This has generated a minor controversy, with critics claiming that Apple's business model would be akin to Microsoft restricting what users can do with their Word documents. However, there has long been licensing restrictions that artificially limit how software can be used.
Microsoft, for example, licenses its Windows Server and Exchange software on a per-user and/or per machine basis, while a variety of end user content creation apps, including Adobe's, offer a free version limited to producing non-commercial work or low cost versions aimed solely for use in education.
iBooks off the iPad?
In Apple's case, the company is offering free development and deployment apps and the iBookstore service in hopes of generating content that adds value to its iPad hardware. Apple appears to have reason to be concerned that third parties might try to resell textbooks and other ebooks for use on other platforms or in stores that compete with iTunes.
So, while Apple doesn't appear to do anything to make content generated by iBooks Author incapable of working outside of iPad's new iBooks 2 app, there is a significant barrier of practicality given that Apple restricts firms using its free authoring tool from creating work they could sell through other markets or on other platforms.
Carrots rather than sticks
Under the clause "Distribution of your Work," the iBooks Author End User Licensing Agreement states: "As a condition of this License and provided you are in compliance with its terms, your Work may be distributed as follows:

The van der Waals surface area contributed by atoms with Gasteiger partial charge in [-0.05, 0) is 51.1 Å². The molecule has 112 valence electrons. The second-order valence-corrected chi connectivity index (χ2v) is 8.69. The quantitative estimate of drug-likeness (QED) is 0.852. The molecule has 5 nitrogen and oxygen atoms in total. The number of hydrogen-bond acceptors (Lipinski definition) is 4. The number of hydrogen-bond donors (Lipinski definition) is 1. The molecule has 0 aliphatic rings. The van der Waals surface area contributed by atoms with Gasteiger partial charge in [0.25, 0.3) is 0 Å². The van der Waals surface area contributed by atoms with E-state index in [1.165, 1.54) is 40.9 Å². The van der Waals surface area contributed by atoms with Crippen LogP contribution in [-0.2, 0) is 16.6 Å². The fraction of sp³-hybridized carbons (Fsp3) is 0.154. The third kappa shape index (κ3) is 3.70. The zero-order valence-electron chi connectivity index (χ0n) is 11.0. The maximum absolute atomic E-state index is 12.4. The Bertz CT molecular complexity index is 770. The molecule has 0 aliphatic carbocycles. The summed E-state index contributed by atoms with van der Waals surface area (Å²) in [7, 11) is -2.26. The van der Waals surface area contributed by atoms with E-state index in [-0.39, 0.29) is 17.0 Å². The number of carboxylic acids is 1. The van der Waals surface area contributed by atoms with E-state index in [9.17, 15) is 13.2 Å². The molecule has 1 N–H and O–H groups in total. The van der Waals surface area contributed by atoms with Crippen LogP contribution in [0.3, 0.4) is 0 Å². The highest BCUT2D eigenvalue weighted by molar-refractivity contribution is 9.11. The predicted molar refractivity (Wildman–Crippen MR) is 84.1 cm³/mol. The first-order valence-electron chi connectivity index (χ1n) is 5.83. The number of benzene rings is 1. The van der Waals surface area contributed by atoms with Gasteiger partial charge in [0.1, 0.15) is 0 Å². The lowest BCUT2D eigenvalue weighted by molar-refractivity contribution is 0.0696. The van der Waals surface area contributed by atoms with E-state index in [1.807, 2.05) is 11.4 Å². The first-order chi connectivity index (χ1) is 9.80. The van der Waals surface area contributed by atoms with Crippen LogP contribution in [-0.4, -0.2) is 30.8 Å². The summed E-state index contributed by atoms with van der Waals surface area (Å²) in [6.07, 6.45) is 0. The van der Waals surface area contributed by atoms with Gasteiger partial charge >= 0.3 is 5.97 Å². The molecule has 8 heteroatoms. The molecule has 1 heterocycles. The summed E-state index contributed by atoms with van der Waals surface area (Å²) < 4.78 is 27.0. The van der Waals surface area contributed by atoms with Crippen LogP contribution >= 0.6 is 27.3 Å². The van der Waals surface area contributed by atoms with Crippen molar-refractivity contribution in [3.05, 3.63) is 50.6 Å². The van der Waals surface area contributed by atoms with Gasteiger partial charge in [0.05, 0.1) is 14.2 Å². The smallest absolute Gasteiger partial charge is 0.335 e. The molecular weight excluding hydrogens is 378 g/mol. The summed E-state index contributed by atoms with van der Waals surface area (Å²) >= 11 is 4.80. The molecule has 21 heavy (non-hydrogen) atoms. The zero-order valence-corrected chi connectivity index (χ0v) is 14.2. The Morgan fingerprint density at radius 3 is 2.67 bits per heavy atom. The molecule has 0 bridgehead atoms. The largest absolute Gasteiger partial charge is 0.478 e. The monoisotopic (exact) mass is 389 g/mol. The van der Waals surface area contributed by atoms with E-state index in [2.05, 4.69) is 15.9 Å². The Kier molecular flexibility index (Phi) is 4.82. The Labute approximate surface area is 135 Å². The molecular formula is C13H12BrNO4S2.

(i) if your Work is provided for free (at no charge), you may distribute the Work by any available means;
(ii) if your Work is provided for a fee (including as part of any subscription-based product or service), you may only distribute the Work through Apple and such distribution is subject to the following limitations and conditions: (a) you will be required to enter into a separate written agreement with Apple (or an Apple affiliate or subsidiary) before any commercial distribution of your Work may take place; and (b) Apple may determine for any reason and in its sole discretion not to select your Work for distribution."
This effectively means that while anyone can use iBooks Author to create content that can subsequently be used any way they like, if the ebooks are sold, they must get Apple's permission to sell them outside of the iBookstore.
Ignoring Apple's license would likely result in rejection of the author's work in iBookstore, the biggest available market for the work. This would extinguish any potential for a publisher to "add" side sales of its iBooks Author-created ebooks to a third party such as Amazon (which restricts the formats it accepts for distribution and wouldn't accept Apple's files anyway) or a third party store selling ebooks to Android or Windows 8 tablets, for example.
However, Apple's EULA does not appear to block the free distribution of titles for any use, including the distribution of limited functionality PDF copies or the distribution of full ebooks (something that would require a specialized ebook reader capable of rendering them).
Additionally, content authored in iBooks Author could largely be reformatted into a basic EPUB format or other file type, such as Amazon's KF8, and redistributed without complaint from Apple. However, such works would also lack the multitouch features and dynamic widgets that iBooks Author makes it easy to incorporate into its own titles.